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Multitrack audio recording: to RAID or not to RAID

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I've been doing a lot of multitrack sound recording on my PC lately, and I've been wondering how best to organise my storage subsystem for this kind of application. I've read some of the excellent posts on these forums on the benefits of using independent disks rather than RAID striping, and thought I'd see how some of these ideas apply to DAW (Digital Audio Workstation) applications.

Like many of you out there, I started out thinking that RAID 0 would be the way to go - everyone says the increased STR is great for multimedia applications such as video editing. Well, I'm not sure that it's necessarily at all good for large multitrack sound recording sessions. I'll explain...

When I was setting up my system for my first big recording session, I picked up a second-hand LSI/AMI MegaRAID Elite 1600 (dual Ultra160 SCSI channels, i960 processor, 128 MB buffer cache) and four 6th gen 10k rpm U160 Cheetahs for some pretty reasonable prices. Things worked well for a while, but as we added more tracks and effects to the recordings, things started to get very bogged down. One major problem was that Adobe Audition, the software we were using, creates a new thread for each real-time effect you add. Each effect processing thread adds a significant memory overhead - after adding a dozen effects, the Audition process alone was consuming more that a gigabyte of RAM. The system only had 512 MB RAM, so there was a lot of virtual memory thrashing, and we had to turn off most of the effects in order to continue recording.

I upgraded to a dual Opteron system earlier this year, and gave it a healthy dose of 2 GB RAM, but the system was still struggling to get the data off the disks fast enough. The RAID array couldn't provide the data fast enough to keep the CPUs at all busy when mixing down the tracks. After doing some more reading of the Storage Review forums and thinking things over, I realised that with a large number of audio tracks, RAID 0 was probably completely inappropriate.

With video editing, you normally have a small number of tracks (files) to play back simultaneously, probably only one, two or three. The data rates can be quite high, especially if you're doing high-definition work, but consumer-level DV only requires about 4 MB/s. A complex multitrack audio session, on the other hand, might have 48 tracks (files) being played simultaneously, each of which might require 384,000 byte/s (96 kHz sampling rate, 32-bit resolution). That's about 18 MB/s in total, which in itself is quite a lot of data to be streaming off a disk.

However, the real problem is that those 48 tracks are going to be stored on different regions of the disk, and the system must read a little bit of each track, process and mix (sum) the data, send it to the audio hardware, then read the next little bit from each track's file. That's 48 disk accesses at different locations on the disk just for one small portion of the session. If you have a reasonably fast drive, the average access time might be around 12 ms, so your drive can access at most about 80 locations per second, and that's without leaving any extra time to read more data from that location. Depending on your drive's firmware, the readahead buffer cache will alleviate this somewhat, but it's still going to take a pretty fast, intelligent drive to perform this many disk seeks and still give you the required 18 MiB/s to play back the 48-track session without dropping out.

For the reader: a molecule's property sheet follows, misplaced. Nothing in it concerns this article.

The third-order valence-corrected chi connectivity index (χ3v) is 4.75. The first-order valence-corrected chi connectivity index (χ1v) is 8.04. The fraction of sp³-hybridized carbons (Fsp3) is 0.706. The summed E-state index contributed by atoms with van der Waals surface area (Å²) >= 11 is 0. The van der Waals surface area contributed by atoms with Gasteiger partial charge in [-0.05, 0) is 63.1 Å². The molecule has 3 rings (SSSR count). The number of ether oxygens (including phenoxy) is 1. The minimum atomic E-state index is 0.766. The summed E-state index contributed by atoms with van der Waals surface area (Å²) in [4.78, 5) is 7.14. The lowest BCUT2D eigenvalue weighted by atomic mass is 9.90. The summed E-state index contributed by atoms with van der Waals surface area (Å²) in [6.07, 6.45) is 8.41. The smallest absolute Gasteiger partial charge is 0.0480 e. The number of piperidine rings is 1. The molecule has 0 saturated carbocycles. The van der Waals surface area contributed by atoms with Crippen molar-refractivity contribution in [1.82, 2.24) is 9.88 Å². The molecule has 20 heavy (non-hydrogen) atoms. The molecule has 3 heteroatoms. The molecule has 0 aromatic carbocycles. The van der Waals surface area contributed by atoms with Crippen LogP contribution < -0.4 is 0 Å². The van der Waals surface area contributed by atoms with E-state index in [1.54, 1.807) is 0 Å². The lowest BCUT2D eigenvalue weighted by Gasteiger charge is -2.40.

[As an aside, if you want to see for yourself just how much sequential transfers are hurt by the drive having to seek to other locations, try running two instances of your favourite STR benchmark (HDTach, HD Tune, ...) at the same time. When you start the second one, you'll probably find the transfer rate of the first drops to maybe 10% of what it was. Granted, the combined rate of the two tasks is still 20% of the maximum STR of the drive, but that's still a pretty big hit. Try running a few more at the same time and watch it go down further. It doesn't take much to turn your 70 MB/s monster into a quivering 5 MB/s jelly.]

So, I had to come up with a more intelligent approach; in particular, I had to try to minimise the number of seeks being performed by each drive. I realised that the ideal would be to use a dedicated hard drive for each track, just like the way tracks are stored on traditional sequential tape media. Obviously this would be too expensive, but that's what I should be trying to approximate: storing each track entirely on one drive, minimising the number of tracks per drive, and trying to distribute tracks across drives so that tracks that play simultaneously can be read from different drives. You'll notice that this is pretty much the opposite of what RAID striping does: RAID 0 would take a single audio track file, break it into small chunks, and write each chunk to a different drive. If you're only reading a single file, the striped configuration might well be faster, but if you're reading 50 tracks, each disk is going to experience a punishing number of localised I/O's.